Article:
Tuesday, August 30, 2016

Growing older

I will reach my "full retirement age" soon. Social Security reminds me of this and then lets me know how much money I will leave on the table if I don't wait a few more years to tap into my benefits. I wonder if they know something I don't know.  I have read a couple good books on aging this year.  Aging Matters is a good one I wish I had read a few years earlier. R. Paul Stevens is the author and he  is positive that we, who are older, have a calling for the rest of our lives. Just recently, a friend about my age wondered if I ever felt dissed by people because of my age. Stevens says that's part of aging, too because aging is a problem in our modern age. Elders are honored in the East but in the West the aged are considered obsolete. Unless you are running for Congress or President.  John McCain is 80 and still admits to a soft spot in his heart for Brittany Spears. Trump gets under Hillary's skin when he questions her health or stamina. Hey, it's ok to have some health issues you've put a lot of miles on that body. I have aches all over and when I did a header off my mountain bike a few weeks ago I took some ibuprofen and I marveled at how much better my body felt - even my teeth felt better. Ian Brown, the Canadian journalist, has a pretty funny book out called Sixty. It's a diary of his 61st year. It's pretty graphic about things we older folks like to keep quiet about but he might be more worried than most of us about how he compares with other people his age. I mean you can still look pretty good in your sixties. I hear comments about how good my legs look when I visit my mom in her memory unit from some of the women in their nineties, who as I said, are on a memory unit.

From the reading I've done, it seems like some people approach aging purely as a physical process - how can they eat, exercise, stay busy, make their money last, enjoy life, as long as they can. Others like Brown are more focused on what they are losing. Stevens deals more with the spiritual side of aging. True, he says, we are transitioning from doing to being. But, that's a good thing. There is more time for prayer, study, reflection, spiritual growth and people who are important in your life. Perhaps, as you get older you don't have to work for pay as much so there is more time for volunteering where you like, or ministry, or being with people older than you are, or younger like grand kids.

Our culture tries to tell us to cram as much as we can in our later years. Get that place or RV you always wanted. Make out your bucket list and start working on that. Some older people find time is heavy on their hands, others seek to make the most of the more time they feel like they have. Aging can be a time to experience"our days" as the gift they are.

Aging has hazards too as Stevens not so gently reminds us. There are special temptations that afflict us as we grow older. They are not new temptations but they affect us in our older years differently. Pride can make us too talkative and we may be losing some of our  filters. Envy is well illustrated by Ian Brown's book when he canvasses the well known who are his age. "Oprah is richer than God...and I am not. It's a slap in the face to think of how hugely influential she is... ok but she is as close to the end as I am...yeah, baby! Christie Brinkley is looking pretty good still but she is getting on just like me."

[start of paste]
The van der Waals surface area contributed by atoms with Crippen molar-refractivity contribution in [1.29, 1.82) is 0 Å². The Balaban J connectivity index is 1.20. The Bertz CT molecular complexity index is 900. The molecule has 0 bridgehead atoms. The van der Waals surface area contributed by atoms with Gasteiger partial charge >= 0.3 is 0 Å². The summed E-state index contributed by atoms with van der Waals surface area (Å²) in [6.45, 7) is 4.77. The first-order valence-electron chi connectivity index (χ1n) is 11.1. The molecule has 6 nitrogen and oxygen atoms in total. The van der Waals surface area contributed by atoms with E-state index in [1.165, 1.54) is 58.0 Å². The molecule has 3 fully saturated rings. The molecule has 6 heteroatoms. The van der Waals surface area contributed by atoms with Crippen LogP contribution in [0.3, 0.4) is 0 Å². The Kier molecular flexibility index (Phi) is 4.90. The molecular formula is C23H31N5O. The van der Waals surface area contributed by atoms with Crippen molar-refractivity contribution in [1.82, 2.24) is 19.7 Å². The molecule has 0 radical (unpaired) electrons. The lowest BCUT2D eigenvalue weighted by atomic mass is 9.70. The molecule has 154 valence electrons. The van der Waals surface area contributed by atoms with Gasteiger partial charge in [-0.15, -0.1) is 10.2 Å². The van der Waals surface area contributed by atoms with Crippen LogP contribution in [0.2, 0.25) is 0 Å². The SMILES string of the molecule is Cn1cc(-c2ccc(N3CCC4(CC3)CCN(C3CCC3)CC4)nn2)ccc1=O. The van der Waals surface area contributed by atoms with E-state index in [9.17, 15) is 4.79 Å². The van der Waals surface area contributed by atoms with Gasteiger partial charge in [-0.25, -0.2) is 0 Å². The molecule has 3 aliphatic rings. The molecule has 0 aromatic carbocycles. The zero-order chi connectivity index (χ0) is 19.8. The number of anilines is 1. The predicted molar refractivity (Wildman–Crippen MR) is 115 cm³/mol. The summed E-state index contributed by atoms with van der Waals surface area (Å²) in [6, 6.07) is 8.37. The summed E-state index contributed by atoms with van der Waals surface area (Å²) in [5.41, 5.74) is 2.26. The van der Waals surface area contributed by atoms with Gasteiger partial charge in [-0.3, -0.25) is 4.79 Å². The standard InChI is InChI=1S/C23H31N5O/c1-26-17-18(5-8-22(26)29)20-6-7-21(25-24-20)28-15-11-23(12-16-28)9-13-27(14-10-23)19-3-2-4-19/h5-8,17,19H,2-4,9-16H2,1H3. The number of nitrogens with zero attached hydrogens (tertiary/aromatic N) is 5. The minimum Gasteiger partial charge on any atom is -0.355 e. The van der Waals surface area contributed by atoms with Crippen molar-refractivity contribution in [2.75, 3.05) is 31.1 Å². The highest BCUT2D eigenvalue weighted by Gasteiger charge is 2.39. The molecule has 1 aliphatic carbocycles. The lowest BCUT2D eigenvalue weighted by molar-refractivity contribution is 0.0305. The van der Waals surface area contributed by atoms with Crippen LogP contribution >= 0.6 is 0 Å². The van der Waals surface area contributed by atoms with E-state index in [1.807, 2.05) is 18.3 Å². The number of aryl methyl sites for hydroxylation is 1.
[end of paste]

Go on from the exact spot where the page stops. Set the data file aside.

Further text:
Many aging people have stored up a brooding anger, Stevens says, making us use our energy to do more harm than help. Of course, there is the picture of the elderly by the seaside resort or playing golf all day or amusing themselves to death with one pleasure after another or just vegging in front of the tv. Unorganized sloth is what Stevens calls it. It's not a time management problem but a soul problem; John Cassian the monk wrote that the old can pass their old age in lukewarmness and in sloth and so obtain authority not from the ripeness of their character but from the number of their years.

Greed infects us as we think about all we might have done, or accomplished or how much time we have left to do it. With more time and maybe more money gluttony beckons us to upgrade our consuming. Last is lust which we know is not a problem for the elderly, right, (there are even meds for that). Someone said old men get married; old women get lonely. Truth is we are sexual beings all our lives. In older age intimacy and affection have an opportunity to grow. It may also be true that "the lights are on but the voltage is low" but love is made in many ways.

Stevens quotes a prayer from an anonymous abbess who knew she was aging. "Lord, keep me from becoming too talkative and thinking I must have something to say on every topic...Keep me from the thought that out of my immense treasures of experience and wisdom I must use it to benefit others.... in the end I may need a few friends.... Keep me from the endless recital of details....grant me patience to listen to the complaints of others but keep my lips shut about my own aches and pains....when my own memory does not agree with others teach me humility and make me less self assured...keep me gentle... not as a saint it's too hard to live with some of them but a harsh old person in the devil's masterpiece...make me sympathetic and not sentimental, helpful and not bossy, help me find merits where I had not expected, talents in people in whom I thought possessed none. And, Lord, the grace to tell them so. Amen

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